Alphabet and Sustainability

Is Alphabet a Sustainable Company and a Sustainable Investment?

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One more company to always keep in mind when thinking about sustainability and investing is Google, or what is now usually known as Alphabet.  

Notice the play on words - alpha, bet - the company appears to be suggesting even its name alone that it is a bet on future outperformance.

Much like our previous article on Apple, buying and holding a company like Alphabet for the long term seems like a pretty good idea.

Apple is up roughly 500% since we first chose it for our sustainable portfolio in late 2009 and the idea then remains as it is now, ​to find the companies who you trust most to innovate our way out of environmental challenges such as climate change.

Google, for example, has it's "Google X semi-secret labs," where they are working on everything from driverless cars to a wind company called Makani Power which makes airborne wind turbines of all things.

Google is also moving into the energy space with tools for utilities, and some see Google itself becoming an electric utility. I don't know about you but that idea excites me.  Local, antiquated,government regulated utilities are suffering financially, not just in the US, where they are in the way of more local, distributed energy, but also in Europe, where the largest utilities have largely lost their financial way.

The future of energy needs fresh thinking and committed solutions, so this may well be another trend.

You can get a more of a sense for Google's energy investments here. Investing in the future is what sustainable investing is all about.

One major trend of recent times has been the virtual disappearance of entire sectors such as Publishing (perhaps we aren't helping by writing articles such as this for internet only consumption, but I digress...).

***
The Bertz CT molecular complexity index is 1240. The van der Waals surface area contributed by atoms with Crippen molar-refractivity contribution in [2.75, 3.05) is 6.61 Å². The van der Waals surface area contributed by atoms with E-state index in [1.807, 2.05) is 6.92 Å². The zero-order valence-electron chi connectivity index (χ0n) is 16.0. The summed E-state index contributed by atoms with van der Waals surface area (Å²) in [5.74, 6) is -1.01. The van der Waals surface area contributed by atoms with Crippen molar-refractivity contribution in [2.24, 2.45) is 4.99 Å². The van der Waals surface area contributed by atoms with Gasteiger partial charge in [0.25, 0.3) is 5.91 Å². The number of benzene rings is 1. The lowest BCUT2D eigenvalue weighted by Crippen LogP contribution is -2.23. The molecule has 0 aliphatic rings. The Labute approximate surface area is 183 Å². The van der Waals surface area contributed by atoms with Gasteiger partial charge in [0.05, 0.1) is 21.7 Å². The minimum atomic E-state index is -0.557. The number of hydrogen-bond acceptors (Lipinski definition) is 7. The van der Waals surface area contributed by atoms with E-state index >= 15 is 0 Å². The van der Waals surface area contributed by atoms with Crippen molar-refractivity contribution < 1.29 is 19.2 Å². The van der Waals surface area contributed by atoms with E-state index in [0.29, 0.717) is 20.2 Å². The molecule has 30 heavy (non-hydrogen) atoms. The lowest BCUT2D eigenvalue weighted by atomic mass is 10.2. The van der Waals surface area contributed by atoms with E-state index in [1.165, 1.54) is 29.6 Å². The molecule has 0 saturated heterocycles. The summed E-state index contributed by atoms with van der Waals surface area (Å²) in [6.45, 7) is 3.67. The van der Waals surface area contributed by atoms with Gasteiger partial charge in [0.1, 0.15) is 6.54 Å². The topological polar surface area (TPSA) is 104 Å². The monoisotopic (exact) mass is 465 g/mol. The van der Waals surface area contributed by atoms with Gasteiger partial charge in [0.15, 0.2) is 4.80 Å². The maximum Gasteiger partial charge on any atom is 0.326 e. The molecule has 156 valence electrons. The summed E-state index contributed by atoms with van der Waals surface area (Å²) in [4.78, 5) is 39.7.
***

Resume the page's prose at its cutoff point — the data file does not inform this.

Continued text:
Apple seems to transcend industries, now talking and acting on becoming an electric car manufacturer.  For these cars to truly change the face of transportation, they will need infrastructure and new sources of lower carbon energy, perhaps from companies like Google.

Google Earth may seem only just another online map, but it also allows users to check on countries who claim to be stopping deforestation.  A recent  Google @ Yale event demonstrated the power of combining research and environmental goals. This piece from today goes further to demonstrate the utility of this technique as regards Global Forest Watch.

This may sound odd, but Google has also pushed the research envelope on ideas such as space elevators, hoverboards, teleportation devices, life extension techniques and more.  Even if they don't always succeed or make it to market, Google clearly has an appetite to create and innovate and given the world's challenges on pollution, fresh water, deforestation, biodiversity, carbon emissions and so much more, a company that finds a key solution will be handsomely rewarded financially by markets.

Where will Google go from here? They opened their first store. If that works anything as well as it did for Apple, well, shareholders will be very happy indeed.

What about the fact that Google split their stock?  Some think of that as bad corporate governance. Actually, its a good thing. Not only have studies shown that Swiss companies with split shares outperform, with activists pressuring companies to give cash back to shareholders, I'd rather trust Google to invest that cash in future innovations (as long as it actually does so).  

Public companies have US$2T in cash just sitting around. That's an investment opportunity unto itself and helps lock in a minimum share price on book value alone. Yes, Google hasn't been paying enough taxes, but that's not really their fault if the rules allow them to.  

Google can make up for this sin by curing the world's environmental ills. Lower carbon wind energy at scale anyone, with a side of dividends? Yes, please.

This is exactly what we have long advocated in our articles and books when we talk about positive, opportunity-focused sustainable investing, which has already been an outperforming strategy. More please, much more.